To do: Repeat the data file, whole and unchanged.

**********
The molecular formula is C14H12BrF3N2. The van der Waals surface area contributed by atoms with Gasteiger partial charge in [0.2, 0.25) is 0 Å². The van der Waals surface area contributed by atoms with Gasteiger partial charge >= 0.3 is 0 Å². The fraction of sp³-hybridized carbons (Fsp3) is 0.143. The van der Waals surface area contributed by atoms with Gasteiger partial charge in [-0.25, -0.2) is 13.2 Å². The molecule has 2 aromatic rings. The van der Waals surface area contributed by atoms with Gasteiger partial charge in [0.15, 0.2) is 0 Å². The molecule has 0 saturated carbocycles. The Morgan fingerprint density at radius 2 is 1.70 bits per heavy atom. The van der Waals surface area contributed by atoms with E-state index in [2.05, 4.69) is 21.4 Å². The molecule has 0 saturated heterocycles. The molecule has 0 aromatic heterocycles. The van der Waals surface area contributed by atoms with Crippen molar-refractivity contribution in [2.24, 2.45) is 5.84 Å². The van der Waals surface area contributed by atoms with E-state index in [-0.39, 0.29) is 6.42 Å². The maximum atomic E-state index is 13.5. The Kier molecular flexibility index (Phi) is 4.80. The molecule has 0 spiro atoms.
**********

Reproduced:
The molecular formula is C14H12BrF3N2. The van der Waals surface area contributed by atoms with Gasteiger partial charge in [0.2, 0.25) is 0 Å². The van der Waals surface area contributed by atoms with Gasteiger partial charge >= 0.3 is 0 Å². The fraction of sp³-hybridized carbons (Fsp3) is 0.143. The van der Waals surface area contributed by atoms with Gasteiger partial charge in [-0.25, -0.2) is 13.2 Å². The molecule has 2 aromatic rings. The van der Waals surface area contributed by atoms with Gasteiger partial charge in [0.15, 0.2) is 0 Å². The molecule has 0 saturated carbocycles. The Morgan fingerprint density at radius 2 is 1.70 bits per heavy atom. The van der Waals surface area contributed by atoms with E-state index in [2.05, 4.69) is 21.4 Å². The molecule has 0 saturated heterocycles. The molecule has 0 aromatic heterocycles. The van der Waals surface area contributed by atoms with Crippen molar-refractivity contribution in [2.24, 2.45) is 5.84 Å². The van der Waals surface area contributed by atoms with E-state index in [-0.39, 0.29) is 6.42 Å². The maximum atomic E-state index is 13.5. The Kier molecular flexibility index (Phi) is 4.80. The molecule has 0 spiro atoms.